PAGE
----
Getting acquainted with the unparalleled beauty of Magnesia

The crystal clear waters of the Pagasetic Gulf on one side and the Aegean's endless blue on the other will leave you mesmerised

The coast of Magnesia has one of the mildest climates in the Mediterranean. Cool summers and exceptionally mild winters create ideal conditions for enjoying the sea throughout the year.

The connection with the Sporades islands allows for a quick getaway to enchanting Alonissos, Skopelos or Skiathos, so the traveller can roam these exquisite islands, which are home to the National Marine Park of the Sporades, a refuge for rare birds and primarily for the Mediterranean monk seal – monachus-monachus. Numerous companies rent small boats so visitors can enjoy small, hidden beaches and secret sea caves. The sea caves at Veneto, the submerged city in Alonissos, Poseidon’s cave and many other sea emeralds await explorers. Sea trips are always accompanied by dolphins, a unique experience. The small islets in the Pagasetic Gulf are ideal fishing grounds and meeting points for spear fishermen.

The beaches in the wider area of Volos are among the best loved in Greece. Thousands of visitors flock each year to the beaches of Agios Dimitrios, Anchialos, Alykes, Pigadia and many others, which offer stunning scenery and many recreational facilities.

Volos has numerous swimming and diving clubs; it also has historical sailing clubs. Important open sea sailing meetings are held and the spectacle of the glorious ships skimming gracefully over the water is truly impressive.

At the mouth of the River Anavros in Volos, and on neighbouring beaches, the visitor can enjoy sea sports such as water skiing and windsurfing.

Pelion, a mountain of relatively low elevation and levels of wildness, is almost an equivalent of the district (prefecture) of Magnesia and of its capital, Volos.

Its highest summit, Stavros, is 1.624 metres, running for approximately 50km. Mount Pelion forms a natural borderline between the district of Magnesia and the Aegean Sea.

The first village you’ll encounter on your way to the top of the mythical Pelion Mountain is the renowned Portaria, one of the most cosmopolitan villages of Pelion, bustling with life as it hosts visitors throughout the year. Situated at the foot of the mountain, it’s the first village one gets to from Volos. Luxurious hotels, traditional hostels, rooms to let, restaurants and tavernas, coffee shops, bars, and shops selling souvenirs and traditional folk art meet all visitors’ tastes and needs. The area boasts breathtaking views of the Pagasitikos Gulf and the nearby villages, while being surrounded by a dense forest and natural springs. Magnificent manors or stone-built houses, narrow streets lined with colourful flower pots, stone fountains, picturesque squares, beautiful churches and old monasteries compose a unique harmonious setting. If you are up for some adventure, then Portaria makes an excellent starting point. Two mountain shelters, one at Agriolefkes and the other at Agios Georgios of Zagora, host weary climbers and hikers just a few kilometres away from the village, where skiing is enhanced by snow-covered scenery. One can then enjoy hiking back on the centaurs’ trail that goes around the village, stop and savour local dishes at tavernas, such as pies made with greens and spetzofai (a local stew with sausages, peppers and tomato sauce).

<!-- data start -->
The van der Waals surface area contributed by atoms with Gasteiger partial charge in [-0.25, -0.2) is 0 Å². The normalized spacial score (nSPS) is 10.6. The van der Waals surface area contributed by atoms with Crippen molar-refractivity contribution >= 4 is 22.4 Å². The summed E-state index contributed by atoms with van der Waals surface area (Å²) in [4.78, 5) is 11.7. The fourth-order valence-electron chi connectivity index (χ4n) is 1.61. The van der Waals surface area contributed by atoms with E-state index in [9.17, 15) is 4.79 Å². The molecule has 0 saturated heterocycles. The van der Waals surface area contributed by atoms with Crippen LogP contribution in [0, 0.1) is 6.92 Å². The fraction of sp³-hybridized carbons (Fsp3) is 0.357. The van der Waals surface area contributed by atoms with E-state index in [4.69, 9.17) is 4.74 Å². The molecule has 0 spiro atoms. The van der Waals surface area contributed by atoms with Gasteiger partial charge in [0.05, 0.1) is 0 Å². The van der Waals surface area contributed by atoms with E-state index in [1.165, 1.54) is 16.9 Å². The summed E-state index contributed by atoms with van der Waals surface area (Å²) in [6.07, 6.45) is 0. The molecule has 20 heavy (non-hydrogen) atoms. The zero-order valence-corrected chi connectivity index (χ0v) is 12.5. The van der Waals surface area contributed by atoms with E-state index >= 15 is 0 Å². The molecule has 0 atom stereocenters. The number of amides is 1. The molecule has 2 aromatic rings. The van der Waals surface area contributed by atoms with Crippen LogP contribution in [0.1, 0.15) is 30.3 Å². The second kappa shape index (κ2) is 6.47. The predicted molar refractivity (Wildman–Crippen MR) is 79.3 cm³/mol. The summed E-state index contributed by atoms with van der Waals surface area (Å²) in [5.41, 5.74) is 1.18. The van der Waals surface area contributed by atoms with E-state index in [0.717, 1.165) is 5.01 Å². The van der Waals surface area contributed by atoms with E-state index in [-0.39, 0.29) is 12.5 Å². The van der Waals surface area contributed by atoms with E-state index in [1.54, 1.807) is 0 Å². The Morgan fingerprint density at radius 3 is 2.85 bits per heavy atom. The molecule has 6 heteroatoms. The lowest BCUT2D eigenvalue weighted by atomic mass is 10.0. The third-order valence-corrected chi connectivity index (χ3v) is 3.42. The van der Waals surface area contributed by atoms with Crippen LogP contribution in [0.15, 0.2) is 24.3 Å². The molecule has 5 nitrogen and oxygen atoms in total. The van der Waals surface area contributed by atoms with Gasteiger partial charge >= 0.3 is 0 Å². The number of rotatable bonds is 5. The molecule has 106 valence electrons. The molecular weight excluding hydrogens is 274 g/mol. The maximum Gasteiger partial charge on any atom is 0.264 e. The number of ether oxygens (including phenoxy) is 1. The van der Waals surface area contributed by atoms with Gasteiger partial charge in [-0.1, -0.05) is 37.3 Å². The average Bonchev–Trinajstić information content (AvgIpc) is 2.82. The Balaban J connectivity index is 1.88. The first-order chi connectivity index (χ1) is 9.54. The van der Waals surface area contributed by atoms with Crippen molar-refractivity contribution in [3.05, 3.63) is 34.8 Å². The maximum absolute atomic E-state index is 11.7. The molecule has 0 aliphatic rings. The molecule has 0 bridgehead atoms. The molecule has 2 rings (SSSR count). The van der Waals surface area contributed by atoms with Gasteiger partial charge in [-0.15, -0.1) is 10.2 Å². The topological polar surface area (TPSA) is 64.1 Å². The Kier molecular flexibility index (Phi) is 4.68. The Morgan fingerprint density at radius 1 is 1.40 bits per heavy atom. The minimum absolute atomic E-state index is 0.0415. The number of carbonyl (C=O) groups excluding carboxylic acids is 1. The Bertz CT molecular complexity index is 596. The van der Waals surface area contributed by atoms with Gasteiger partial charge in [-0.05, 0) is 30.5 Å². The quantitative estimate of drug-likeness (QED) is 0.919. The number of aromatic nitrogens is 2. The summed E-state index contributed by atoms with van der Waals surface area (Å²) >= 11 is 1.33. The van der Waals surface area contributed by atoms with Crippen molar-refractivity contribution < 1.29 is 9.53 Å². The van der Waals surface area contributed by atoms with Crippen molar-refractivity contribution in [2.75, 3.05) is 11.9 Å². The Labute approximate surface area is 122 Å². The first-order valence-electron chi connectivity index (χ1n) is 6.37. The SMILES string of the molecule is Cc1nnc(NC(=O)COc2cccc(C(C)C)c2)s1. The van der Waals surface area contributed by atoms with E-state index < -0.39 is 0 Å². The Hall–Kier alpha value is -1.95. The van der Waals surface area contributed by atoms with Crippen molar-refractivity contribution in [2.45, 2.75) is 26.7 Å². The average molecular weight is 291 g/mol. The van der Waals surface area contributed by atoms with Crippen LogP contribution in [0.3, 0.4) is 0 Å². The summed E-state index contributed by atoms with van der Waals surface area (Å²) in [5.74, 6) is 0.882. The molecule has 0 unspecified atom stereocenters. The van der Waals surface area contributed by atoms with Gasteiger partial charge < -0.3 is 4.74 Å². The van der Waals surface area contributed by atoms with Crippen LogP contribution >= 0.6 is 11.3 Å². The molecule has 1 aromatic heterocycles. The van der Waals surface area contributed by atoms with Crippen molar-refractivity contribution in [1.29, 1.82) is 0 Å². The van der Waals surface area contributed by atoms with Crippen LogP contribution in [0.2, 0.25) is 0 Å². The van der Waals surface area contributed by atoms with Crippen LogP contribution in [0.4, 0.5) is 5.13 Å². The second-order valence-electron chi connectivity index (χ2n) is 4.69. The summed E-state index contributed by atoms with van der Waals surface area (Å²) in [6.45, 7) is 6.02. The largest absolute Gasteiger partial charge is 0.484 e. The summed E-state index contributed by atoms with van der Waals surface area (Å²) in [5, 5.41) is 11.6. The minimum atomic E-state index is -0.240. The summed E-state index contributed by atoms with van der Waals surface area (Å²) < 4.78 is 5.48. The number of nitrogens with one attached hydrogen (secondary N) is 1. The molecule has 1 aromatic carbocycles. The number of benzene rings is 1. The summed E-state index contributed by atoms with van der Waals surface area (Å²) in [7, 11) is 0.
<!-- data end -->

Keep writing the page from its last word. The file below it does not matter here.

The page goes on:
Trying Pelion’s famous tsipouro and spoon sweets made by the women’s Agricultural Association of Portaria is a must.

From there one can reach some of the loveliest beaches in Greece, which look out over either the Pagasetic Gulf or the endless blue of the Aegean Sea. The beaches of Magnesia are treasures indeed, with their crystal-clear emerald waters and abundance of lush green vegetation.

Beyond the famous Tsangarada on Mount Pelion, descending towards the sea along an emerald-green route, visitors will find themselves in Mylopotamos. It is probably the best known beach in the area. The water is warm even in autumn, and the huge, distinctive rock, sculpted by the power of the sea and the wind, is a true monument to nature.

Also a short distance from Tsangarada lies the beach of Damouchari, a small aquatic retreat with white and pink pebbles. As the waves caress the shore, the pebbles seem to be singing. In fact, some of the scenes in the well-known American movie Mamma Mia! were filmed here.

The seaside village of Ai-Giannis is one of the most popular in the area. It lies just a short distance from Damouchari. The small cove of Ai-Giannis has picturesque little tavernas and one can enjoy the view of the sea while tasting traditional seafood dishes.

The beach at Chorefto, with 2.5 kilometres of magnificent shoreline, is one of the loveliest and longest beaches in the whole of Greece.

Chorefto Beach, Pelion.

The route from Zagora is incredibly beautiful and is a prime example of the combination ‘mountain and sea’. Chorefto (‘dance-able’ in Greek) owes its charming name to the waves that appear to be dancing with the shore. If one wishes to enjoy ‘secret’ beaches, then Parisaina, Analipsi and Agioi Saranta are a must. All three beaches are only a stone’s throw from Chorefto.

All information provided by, the official tourism web site for Greece, run by the Greek National Tourism Organisation.